Journal of Software Engineering and Applications
Vol. 5  No. 8 (2012) , Article ID: 21960 , 4 pages DOI:10.4236/jsea.2012.58072

Time Comparing between Java and C++ Software

As’ad Mahmoud Alnaser1, Omar AlHeyasat2, Ashraf Abdel-Karim Abu-Ein2, Hazem (Moh’d Said) Hatamleh1, Ahmed A. M. Sharadqeh2

1Computer Science Department, Ajlun University College, Al-Balqa’ Applied University, Amman, Jordan; 2Computer Engineering Department, Faculty of Engineering Technology, Al-Balqa’ Applied University, Amman, Jordan.


Received May 11th, 2012; revised June 18th, 2012; accepted June 27th, 2012

Keywords: Java; C++; Algorithm Speed; Code Flexibility


This paper construct a comparison between two main software’s used in programming applications that are Java and C++, the comparison operation includes the time needed to perform some algorithm i.e. speed of operation, flexibility to adjusting some code, and efficiency. The same code is used to compare between the two software to determine which one is better. It is found that C++ needs less time to execute the same code comparing with Java. Java needs about 10% excess time to execute the same code segment comparing to C++.

1. Introduction

Java and C++ are the most used languages in programming for most of programmers and system designers. Java has a structure called an “Interface”. Java interface is almost identical to a C++ class that has nothing but pure virtual functions. Inherent in java is not efficient from more than one base class; even if the base classes have nothing but abstract methods or pure virtual functions. The differences between Java and C++ can be summarized as in Table 1.

The time needed to execute some code, algorithm, program or complete system program is considered critical in any programming language, in this paper the time needed to execute some same code in both Java and C++ is used to compare between such two languages. The minimum time needed to execution is an advantage because it reflects how much is the language is powerful and efficient. The minimum time of execution means more speed of execution which is the main goal of any designer or programmer.

Many researches and studies discussed this issue, Lutz Prechelt, (1999), discussed the relative efficiency of Java programs, in particular in comparison to well established implementation languages such as C or C++. Java is often considered very slow and memory-intensive. Most benchmarks, however compare only a single implementation of a program in, say, C++ to one implementation in Java, neglecting the possibility that alternative implementations might compare differently. In contrast, the current article presents a comparison of 40 different implementations of the same program, written by 40 different programmers. The inter-personal program differences are larger than those between the languages and the performance gap between Java and other languages is still shrinking rapidly, [1].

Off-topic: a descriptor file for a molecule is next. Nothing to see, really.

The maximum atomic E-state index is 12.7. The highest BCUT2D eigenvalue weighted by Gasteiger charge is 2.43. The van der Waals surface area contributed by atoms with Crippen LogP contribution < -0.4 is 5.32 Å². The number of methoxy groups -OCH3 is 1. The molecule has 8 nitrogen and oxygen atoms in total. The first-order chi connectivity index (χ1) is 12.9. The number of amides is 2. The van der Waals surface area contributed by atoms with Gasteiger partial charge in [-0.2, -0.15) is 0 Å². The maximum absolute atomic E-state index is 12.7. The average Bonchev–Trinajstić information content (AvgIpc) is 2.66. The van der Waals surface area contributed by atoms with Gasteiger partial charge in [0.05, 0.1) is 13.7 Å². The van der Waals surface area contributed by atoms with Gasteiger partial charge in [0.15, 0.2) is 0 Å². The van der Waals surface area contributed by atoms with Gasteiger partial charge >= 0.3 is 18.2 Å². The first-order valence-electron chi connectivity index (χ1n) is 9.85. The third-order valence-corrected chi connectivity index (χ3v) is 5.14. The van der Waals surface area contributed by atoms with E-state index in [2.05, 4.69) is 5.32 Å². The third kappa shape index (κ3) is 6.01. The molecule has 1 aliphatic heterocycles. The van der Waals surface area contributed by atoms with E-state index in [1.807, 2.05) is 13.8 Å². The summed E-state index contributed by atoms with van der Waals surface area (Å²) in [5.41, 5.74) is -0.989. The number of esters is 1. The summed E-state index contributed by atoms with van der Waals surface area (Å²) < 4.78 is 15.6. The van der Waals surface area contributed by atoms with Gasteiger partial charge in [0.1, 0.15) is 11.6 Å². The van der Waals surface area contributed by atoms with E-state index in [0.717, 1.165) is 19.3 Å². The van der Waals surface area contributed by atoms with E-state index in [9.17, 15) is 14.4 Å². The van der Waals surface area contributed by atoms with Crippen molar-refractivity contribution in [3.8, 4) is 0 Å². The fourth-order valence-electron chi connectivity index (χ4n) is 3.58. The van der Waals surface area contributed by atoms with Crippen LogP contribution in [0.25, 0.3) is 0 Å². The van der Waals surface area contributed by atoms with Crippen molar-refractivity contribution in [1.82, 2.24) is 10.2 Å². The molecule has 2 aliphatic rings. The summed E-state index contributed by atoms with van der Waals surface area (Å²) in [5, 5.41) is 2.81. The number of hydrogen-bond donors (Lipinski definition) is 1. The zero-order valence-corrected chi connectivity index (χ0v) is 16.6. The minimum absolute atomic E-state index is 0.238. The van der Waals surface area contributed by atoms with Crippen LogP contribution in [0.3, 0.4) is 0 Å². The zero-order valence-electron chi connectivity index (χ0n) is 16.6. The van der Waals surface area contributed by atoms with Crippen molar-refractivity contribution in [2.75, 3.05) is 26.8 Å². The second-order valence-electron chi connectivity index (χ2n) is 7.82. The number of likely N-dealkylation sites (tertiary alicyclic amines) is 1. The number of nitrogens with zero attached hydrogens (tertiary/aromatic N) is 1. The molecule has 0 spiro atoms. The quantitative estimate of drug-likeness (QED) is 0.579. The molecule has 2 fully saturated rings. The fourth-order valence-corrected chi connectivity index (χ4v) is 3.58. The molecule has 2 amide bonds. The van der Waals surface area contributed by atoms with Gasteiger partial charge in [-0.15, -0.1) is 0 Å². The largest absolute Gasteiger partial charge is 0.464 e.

Peter Sestoft, 2010, they compare the numeric performance of C, C# and Java on three small cases. Managed languages such as C# and Java are easier and safer to use than traditional languages such as C or C++ when manipulating dynamic data structures, graphical user interfaces, and so on, [2]. Dirk E. et al. (2011), discussed the RC++ package simplifies integrating C++ code with R. It provides a consistent C++ class hierarchy that maps various types of R objects (vectors, matrices, functions, environments, ...) to dedicated C++ classes. Object interchange between R and C++ is managed by simple, flexible and extensible concepts which include broad support for C++ Standard Template Library idioms. C++ code can be compiled, linked and loaded on the y, or added via packages. Flexible error and exception code handling is provided. RC++ substantially lowers the barrier for programmers wanting to combine C++ code with R. [3,6].